What Philanthropy Can Do to Stabilize Homeless Families and Break the Cycle of Homelessness
by Christine Quinn, President and Chief Executive Officer of Win (formerly Women in Need). Christine Quinn was a speaker at our February 6th program "Homelessness Innovations: Are Known Solutions Informing NYC’s Response to Homelessness?
With the number of homeless New Yorkers reaching 65,000, it can often feel like there’s no clear path forward to helping these men, women, and children find a permanent home. Year after year, we watch as the numbers continue to climb – an increase of 88 percent in the last 10 years. But despite daunting statistics, there is cause for hope. Changing perceptions, promising programs, and an intergenerational approach are putting families on the path to stability. Philanthropy could help bring more of these programs to scale, helping more families to permanently break the cycle of homelessness.
The first and most important sign of progress is that New Yorkers are starting to recognize that families and children make up more than 70 percent of the city’s homeless population. Twenty-five percent of the people living in shelter right now are five years of age or younger. At Win, we started a campaign two years ago to change the perception of homelessness in New York. With the Forgotten Face of Homelessness campaign, we have worked to highlight the importance of providing services for these families because for decades, the city’s policies weren’t designed with them in mind. Changing this perception has been an important milestone because if we don’t understand who we are trying to reach, than the services and funding won’t go to the majority of those in need.
Win is the largest provider of shelter and supportive housing for homeless families in New York City. More than 4,500 people per night – half of whom are children – call Win home each evening. The path to stability – we call it the Way to Win – starts with ensuring that families have comfortable, dignified housing that is safe, clean, and private. Every family also receives basic necessities, from sheets and towels to pots and pans. But the Way to Win goes beyond providing four walls and a roof while families are in Win housing and ensuring they’re domiciled when they end their time with us.
We must work to break the cycle of homelessness from an intergenerational perspective and make sure that people do not return to shelter, because a homeless child is twice as likely to one day become a homeless adult. Understanding the families in need – nine out of ten are headed by single mothers – is critical to shaping the programs that can help. The families that enter shelter are facing difficult crises – rising rents, intimate partner violence, joblessness – and advocates must deliver services to both adults and children to address underlying causes of homelessness.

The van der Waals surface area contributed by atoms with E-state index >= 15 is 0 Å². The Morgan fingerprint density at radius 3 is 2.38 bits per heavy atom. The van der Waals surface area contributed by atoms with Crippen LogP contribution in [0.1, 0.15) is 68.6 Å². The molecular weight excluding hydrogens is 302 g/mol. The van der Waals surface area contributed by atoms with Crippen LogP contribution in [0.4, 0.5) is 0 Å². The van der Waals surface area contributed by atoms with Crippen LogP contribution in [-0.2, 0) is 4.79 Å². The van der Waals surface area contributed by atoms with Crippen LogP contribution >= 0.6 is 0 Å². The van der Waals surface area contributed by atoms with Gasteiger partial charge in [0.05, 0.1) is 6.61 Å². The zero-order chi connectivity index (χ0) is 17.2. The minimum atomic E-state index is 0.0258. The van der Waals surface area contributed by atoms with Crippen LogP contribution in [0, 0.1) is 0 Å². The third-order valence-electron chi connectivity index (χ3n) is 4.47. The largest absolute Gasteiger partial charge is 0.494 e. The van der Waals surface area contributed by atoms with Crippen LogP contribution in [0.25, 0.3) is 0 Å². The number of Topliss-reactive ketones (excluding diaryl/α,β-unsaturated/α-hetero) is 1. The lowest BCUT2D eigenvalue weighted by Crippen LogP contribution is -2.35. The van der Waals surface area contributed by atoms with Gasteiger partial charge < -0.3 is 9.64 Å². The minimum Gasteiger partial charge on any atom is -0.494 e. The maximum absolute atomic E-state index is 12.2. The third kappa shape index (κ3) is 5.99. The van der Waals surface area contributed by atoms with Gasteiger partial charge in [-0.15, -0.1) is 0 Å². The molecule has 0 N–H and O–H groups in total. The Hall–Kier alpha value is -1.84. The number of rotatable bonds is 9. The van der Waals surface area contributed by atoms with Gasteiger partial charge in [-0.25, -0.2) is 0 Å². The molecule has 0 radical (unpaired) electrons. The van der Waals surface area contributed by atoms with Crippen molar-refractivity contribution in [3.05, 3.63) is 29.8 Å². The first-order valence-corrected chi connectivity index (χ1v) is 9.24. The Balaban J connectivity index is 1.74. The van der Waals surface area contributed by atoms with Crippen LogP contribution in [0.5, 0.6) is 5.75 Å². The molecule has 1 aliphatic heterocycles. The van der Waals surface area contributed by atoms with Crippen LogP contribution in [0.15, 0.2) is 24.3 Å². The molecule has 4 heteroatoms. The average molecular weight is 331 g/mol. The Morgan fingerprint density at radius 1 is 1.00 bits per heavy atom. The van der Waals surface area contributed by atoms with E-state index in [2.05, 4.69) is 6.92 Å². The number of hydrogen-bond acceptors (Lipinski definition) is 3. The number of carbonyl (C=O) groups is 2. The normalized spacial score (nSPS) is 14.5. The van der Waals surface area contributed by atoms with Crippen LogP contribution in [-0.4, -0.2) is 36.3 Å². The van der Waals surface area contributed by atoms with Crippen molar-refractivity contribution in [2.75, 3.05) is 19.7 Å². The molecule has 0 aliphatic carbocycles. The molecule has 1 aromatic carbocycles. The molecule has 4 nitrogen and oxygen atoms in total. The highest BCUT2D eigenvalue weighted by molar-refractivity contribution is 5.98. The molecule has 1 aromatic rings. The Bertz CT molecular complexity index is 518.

At Win, we have designed wraparound programming that connects mothers with comprehensive services – from counseling to job training – so that they’re able to overcome the factors that drive homelessness. Through our income-building program, case managers identify a client’s important job history and career interests, connect them with short-term programs to help refine skills, and use partnerships to connect them to better jobs. Fifty-one percent of the mothers that come to Win are working at the time they enter shelter. Stabilizing family income can end the cycle of homelessness permanently.
We’re also extending our wraparound services to address the effects of homelessness in children. The statistics on homeless children in New York City are downright scary: one out of eight children in the New York public schools has been homeless in the past five years. Homeless youth are more likely to face depression and suicide. That’s because the cumulative of the traumas that homeless families face – eviction, domestic violence, substance abuse – will foster homelessness in children if we do not address them distinctly from the issues of their parents.
Our stepped-up philosophy and approach for holistic programming is being matched at the city level. Advocates, including we at Win, have pushed New York City Mayor Bill de Blasio and his administration to confront the issues driving homelessness and they have made a significant investment in funding, time, and effort to curb homelessness. We applaud the mayor’s pledge to open 90 new shelters in all parts of the city – the first purpose built family shelters in decades. And the city has given more money to shelter and added more flexibility for how advocates can use it.
But the fact is that advocates and the city cannot take on this problem alone. Philanthropy is needed bolster the programs that can end homelessness by providing funding that spurs innovation and supports long-term change. Through philanthropic support, service providers can tweak and scale programs that better target the needs of homeless families and children. New York City’s philanthropic community could use its voice to ensure that city stakeholders come together to embrace solutions and resolve this crisis.
There are structural and societal factors contributing to homelessness that are difficult to correct. But what can be different is the number of people who come back for a second and third time. That’s how we at Win judge ourselves. We’re working to put New York City’s homeless on a path to stability, breaking the cycle of homelessness for good.